Sometimes funny comics only bring the funny. Other times the humor is like a fart in church: funny to a few, but just not appreciated by all. Thankfully James Asmus, Tom Fowler, Jordie Bellaire and Dave Lanphear make “Quantum and Woody” #4 a whole different kind of funny. With a killer goat, insane clones and hysterically off-base evil geniuses serving under the banner of Edison’s Radical Acquisitions (E.R.A.), this comic is part oddball adventure and part celebration of everything comics can be.
James Asmus delivers a high-intensity plot that would bring soundtracks to crescendos all over the place as Eric (the Quantum of this duo) struggles to fight through his body dissolving to rescue his brother from the evil clutches of a secret clone army. While comparisons could be made to the madcap adventures of Deadpool, this comic transcends that on so many levels. Asmus pulls back the curtain to reveal formative decisions and events in the duo’s lives and provides the secret origin of the E.R.A. through the ravings of an outdated cyborg without muddling in the past. The bulk of this adventure is in the here and now — the amazingly explosive here and now. The characters may not be driven by hearts of gold or purest intentions, but they are more compelling for their flaws, their humor and their humanity.
The art in this book is simply stunning. Tom Fowler’s work is cartoony and detailed, animated and action-packed. He fills panels smaller than an eighth of the page with more detail than many artists can fit in an entire page and makes it look amazing and inviting. Just as wonderfully, Fowler pulls back when it serves the story, setting characters or events in white space or stepping aside to let the masterful lettering of Dave Lanphear tell a story that expands beyond visuals. The issue-ending explosion is a remarkably wonderful collaboration between Asmus, Fowler, Lanphear and colorist Jordie Bellaire that had me running through the house to share that one panel with my wife, knowing full well she’d get a chuckle from it without any idea about the rest of the issue. Bellaire’s work in that panel is limited to explosive colors, but she doesn’t restrain her palette throughout the issue. Bellaire’s proficiency and legend as a colorist are only bound to grow through her work on this title, as she is perfectly suited for Fowler’s distinctly lively style.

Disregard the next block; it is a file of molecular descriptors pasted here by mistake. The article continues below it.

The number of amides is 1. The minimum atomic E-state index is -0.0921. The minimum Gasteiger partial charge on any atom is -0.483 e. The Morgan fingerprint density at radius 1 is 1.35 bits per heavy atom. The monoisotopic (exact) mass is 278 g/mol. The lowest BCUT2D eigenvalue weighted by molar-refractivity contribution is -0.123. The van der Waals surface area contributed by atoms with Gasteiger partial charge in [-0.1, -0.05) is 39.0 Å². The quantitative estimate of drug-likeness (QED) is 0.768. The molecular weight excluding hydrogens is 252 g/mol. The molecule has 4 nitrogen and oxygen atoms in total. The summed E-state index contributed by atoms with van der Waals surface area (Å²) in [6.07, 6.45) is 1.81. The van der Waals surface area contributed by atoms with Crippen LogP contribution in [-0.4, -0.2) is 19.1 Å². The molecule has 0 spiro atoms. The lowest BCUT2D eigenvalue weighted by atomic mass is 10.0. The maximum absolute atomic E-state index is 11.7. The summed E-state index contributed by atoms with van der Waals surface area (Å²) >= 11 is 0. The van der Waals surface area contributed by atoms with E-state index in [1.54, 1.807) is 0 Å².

I can guarantee that “Quantum & Woody” #4 is the only comic to hit shelves this week (month or year) with the following quote: “I’m a @#$&-@#*% superhero, bitch.” Trust me, if that line gives you a chuckle (or in my case, causes a spit-take), this comic book is exactly what you didn’t realize you were missing. My continuation into the realms of Valiant continues with “Quantum & Woody” #4 and so far Valiant is a stunning “take-my-money” two-for-two. This is my first issue of the series, but I guarantee it will not be my last, especially since I’m deliberating hunting down the first three or simply waiting for the inevitable trade that will deliver the first arc of a comic that’s lobbied hard to be my new favorite.